do it. create. walk and see. cut and paste. scratch and sniff.
do whatever you have to do to feed your soul.
this is my commitment.

Thursday, February 7, 2013

knowing when to say when



So this is a frequent topic of discussion in art and creativity - knowing when to say "when".

I believe this topic to have as many variations as experience AND
I believe it takes a lot of showing up, every day, in order to find one's truth around this.

I have found mine.  This doesn't mean it won't ebb and flow and perhaps turn upside down tomorrow.  But for now, there are usually three scenarios I experience regularly, all signs to me that I need to say "when" (for the time being)....

Before entering my studio, I first need to access my energy AND inspiration.  True: unless I show up (with painting clothes on and paintbrush in hand) I am not clear if this exists for me or not.  For instance, this morning I thought I was excited to start painting in my studio: I had "an idea".   This can be really exciting.  Once I had dabbled around a bit, I noticed the spark had left.  All of the sudden the painting seemed like work that HAD to be done.  This is my first clue to stop and shift into something else for the time being.  Doing the dishes, calling a friend, or doing a load of laundry works well for me when I find myself here.

Other times, in the midst of creative flow, I may find myself working on a piece that is really coming together in the moment and then, in an instant, out of nowhere, I find myself stuck.  All of the sudden, I am thinking too much, thinking about where to put my brush next or what color to use.  This usually begins to happen after several hours of continuous creative flow and when this happens, I take a long walk.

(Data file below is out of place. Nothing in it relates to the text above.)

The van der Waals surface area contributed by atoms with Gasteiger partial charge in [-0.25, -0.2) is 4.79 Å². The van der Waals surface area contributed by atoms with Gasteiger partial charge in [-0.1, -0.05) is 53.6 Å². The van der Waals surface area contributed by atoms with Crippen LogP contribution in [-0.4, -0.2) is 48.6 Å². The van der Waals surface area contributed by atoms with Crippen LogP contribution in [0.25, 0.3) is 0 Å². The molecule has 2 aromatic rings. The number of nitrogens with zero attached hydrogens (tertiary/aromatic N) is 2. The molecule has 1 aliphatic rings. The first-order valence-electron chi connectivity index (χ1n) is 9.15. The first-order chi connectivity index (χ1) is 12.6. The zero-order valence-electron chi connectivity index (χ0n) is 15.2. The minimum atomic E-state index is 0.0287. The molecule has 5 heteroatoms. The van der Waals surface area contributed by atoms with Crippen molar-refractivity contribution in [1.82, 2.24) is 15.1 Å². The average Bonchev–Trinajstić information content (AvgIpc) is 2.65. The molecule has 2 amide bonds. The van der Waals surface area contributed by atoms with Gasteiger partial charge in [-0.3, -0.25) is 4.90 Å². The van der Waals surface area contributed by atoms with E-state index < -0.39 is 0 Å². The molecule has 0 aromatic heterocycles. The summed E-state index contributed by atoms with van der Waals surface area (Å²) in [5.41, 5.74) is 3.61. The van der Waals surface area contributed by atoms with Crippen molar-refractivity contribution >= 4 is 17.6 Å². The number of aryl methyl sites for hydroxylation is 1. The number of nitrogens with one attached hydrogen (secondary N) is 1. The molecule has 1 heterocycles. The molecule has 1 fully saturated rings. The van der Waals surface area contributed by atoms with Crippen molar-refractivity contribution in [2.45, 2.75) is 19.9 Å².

There are also times when I complete a piece or several in one, long work period.  Sometimes during these surges, I forget to eat and I lose track of time.  These are those experiences that I "jones" for, those natural endorphins are in full force.  These times are so zen-like.  I want to create them over and over again.  In this instance I find myself trying to re-create something out of selfish reasons - so that I can re-feel those feelings.  This never works.  When this happens I have learned to take my painting clothes off, clean up and re-commit to another activity for the day.  I meet a friend, run errands, do those things on my to-do list that need to get done, etc.

I'd love to hear how other creatives know when to say when.  I hope that the artist interviews I will include here every Wednesday will give us more answers to this ever-interesting topic of discussion.

For now, here is another blog post about knowing when to say when.

Have a great day, Everyone!


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